• Finally, I have to mention the undeniable pragmatic advantage of going USN: the audience is huge. Although it might be the result of a bias of confirmation, preliminary metrics show that we are doing very well with the US audience so far, and this is encouraging for the future of the game. As we explain later on in the next section, we need a strong start if we want our next stages to happen at all, and it felt that this was also the safer road to get there. Still, our feeling – not just based on the metrics, but also on the fact that our core team happens to be made of three Frenchmen and one Indonesian fellow – show that USN battle history, and carrier battles in the Pacific Theater more generally DO appeal to a much broader audience than just American history buffs. We are the living proof that the topic transcends its natural cultural base, and we are not worried about players (including Japanese players) enjoying our game despite these necessary, albeit disappointing limitations. Of note, the only wargame released about this topic in the last five years was Carrier Battles for Guadalcanal for iOS, which happens to be designed by a French gentleman too, which is yet again a telling illustration of the broader appeal of this topic (by the way, please do not hesitate to pay their website a visit and say hi, they will release a PC version shortly. Highly recommended!)

Regarding the Imperial Japanese Navy and the Royal Navy

Besides explaining why we went for the US Navy first, I suppose it is important to say where we stand when it comes to the Imperial Japanese Navy (IJN) and the Royal Navy (RN) – not to mention the ANZAC squadron and other Allied forces.

First of all, I want to make things clear: our current focus on the USN doesn’t mean that we have no love for other navies. Quite the opposite actually, if you look at the facts: go check our warship feature list on this very site, and you will see that we ambition to have the most extensive collection of 3D IJN warships in the history of gaming since, probably, 1942:The Pacific Air War (or Fighting Steel in its NWS form). Furthermore, we will do right by some of these ships like no-one did ever before, by making sure that each Kongo class battleship gets its specifics done right, or every Japanese DD subclass gets its own treatment. We do not plan on giving these ships a lesser treatment than the one we will give to the player’s own units, and for a good reason: we fully intend to make them playable sooner than later.

We were not very vocal about it before because we did not want to sound too preposterous by talking about future plans while the first game isn’t even nearly there, but – believe us – it is already all part of a larger picture. The same way the USN and the USMC hopped from an island to the next (if I might be allowed to make this dubious historical parallel…) our roadmap is made so that we will build and consolidate a solid base with the first volume, and then expand progressively afterwards methodically, step by step. We might further expand the scope of the game vertically – onto new game modes, larger or smaller scales of command – but also horizontally, to other services and theatres.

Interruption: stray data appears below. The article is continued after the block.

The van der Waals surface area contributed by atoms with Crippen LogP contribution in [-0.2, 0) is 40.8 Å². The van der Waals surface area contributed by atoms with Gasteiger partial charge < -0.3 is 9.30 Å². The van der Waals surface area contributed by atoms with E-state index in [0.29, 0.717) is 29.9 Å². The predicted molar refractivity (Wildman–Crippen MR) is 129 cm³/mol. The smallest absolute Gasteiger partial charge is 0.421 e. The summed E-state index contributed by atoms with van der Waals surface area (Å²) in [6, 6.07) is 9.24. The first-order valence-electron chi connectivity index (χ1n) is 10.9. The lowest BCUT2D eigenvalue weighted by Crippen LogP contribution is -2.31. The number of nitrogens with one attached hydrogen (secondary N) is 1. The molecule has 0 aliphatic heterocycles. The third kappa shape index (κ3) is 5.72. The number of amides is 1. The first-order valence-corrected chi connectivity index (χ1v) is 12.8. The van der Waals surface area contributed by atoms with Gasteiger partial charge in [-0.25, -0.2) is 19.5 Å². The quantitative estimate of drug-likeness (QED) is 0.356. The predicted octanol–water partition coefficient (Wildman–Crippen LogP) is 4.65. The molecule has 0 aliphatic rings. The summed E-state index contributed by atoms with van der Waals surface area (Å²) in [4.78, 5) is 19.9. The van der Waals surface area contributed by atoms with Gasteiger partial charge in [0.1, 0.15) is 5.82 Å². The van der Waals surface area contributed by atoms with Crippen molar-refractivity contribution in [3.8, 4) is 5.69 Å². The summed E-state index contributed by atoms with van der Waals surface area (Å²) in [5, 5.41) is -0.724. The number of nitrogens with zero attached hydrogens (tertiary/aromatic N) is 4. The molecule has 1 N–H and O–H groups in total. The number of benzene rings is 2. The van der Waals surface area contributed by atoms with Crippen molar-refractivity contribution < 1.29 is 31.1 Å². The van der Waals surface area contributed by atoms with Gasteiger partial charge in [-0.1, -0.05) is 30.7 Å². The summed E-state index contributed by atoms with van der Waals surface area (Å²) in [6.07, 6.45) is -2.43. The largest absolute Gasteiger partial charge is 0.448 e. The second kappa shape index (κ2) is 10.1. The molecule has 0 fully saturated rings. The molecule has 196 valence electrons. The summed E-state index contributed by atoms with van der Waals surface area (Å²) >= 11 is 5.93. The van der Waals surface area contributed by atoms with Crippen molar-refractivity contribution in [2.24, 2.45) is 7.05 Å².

As said previously, Task Force Admiral Volume 1 already introduce most of the ships in service in the IJN in 1942 – Volume 2 will be built on these strong foundations, and bring the Japanese side up to the level of simulation and flavor the US side will enjoy in Volume 1. But making the Japanese playable implies opening the game scope to new theaters – Oahu, Indonesia or the Aleutians, true enough, but the Indian Ocean too. The same way we will complete the US line-up in order to properly recreate Pearl Harbor then, we will need to simulate the Royal Navy and the Fleet Air Arm in all their glory too. Once the Royal Navy will be accounted for, it will be time to move to other latitudes, taking advantage of the RN ships to explore the Mediterranean and the Atlantic, and so on. As the saying goes, it’s all part of the plan!

Good things take time, and believe us, restricting ourselves is as much a torture to us than it is to you. But we are convinced that this game universe and its engine are destined to great things, and as such we fully intend to make the best use of both. So no worries, we got your covered, but we need to impose ourselves some self-discipline, we need you to be patient, and more than anything, we need your on-going trust and support in our quest – for the road is long, but we will get there, eventually.

This brings me to the last point of the day. We have started our community building – which is not a small feat, considering we went for several social platforms from the get-go. Along the way, Youtube unexpectedly became our largest hub (with more than 450 subscribers in total, most of them in a matter of days) and we started to post on Bilibili too, which has social functions Youtube doesn’t feature – and might very well become our mainstay platform for our Chinese audience. Twitter and Facebook are faring alright I’d say, but it is disconcerting to end up having the actual social platform trailing the pack in terms of exposure and numbers. In that regard, we thank in advance any supporter who will be willing to become our subscriber, whether it’s on Facebook or Twitter. Any new follower adds mechanically to the traction overall, and it is always more pleasing to post new contents when you know that people will actually get to see it. You are welcome to head over to our social accounts if you want to see the kind of features that are embedded in this post without having to wait for the next devblog!

Pheeew. That was quite the long exposé. I promise to be more concise in the future – but some things were in need of a statement, and hopefully these additional facts will make sense to those among you who had their doubts.

Allow me in the name of the whole team to wholeheartedly thank again all those who decided to trust us with their expectations lately. It is truly a pleasure and an honor both to know that our audience is made of so many passionate and dedicated souls, and we can’t wait to repay your kindness with some more in-game contents. Stay tuned for more news in the weeks to come – and in the meantime, fly & sail safe!

o7 to all.

Amiral & the DDG Team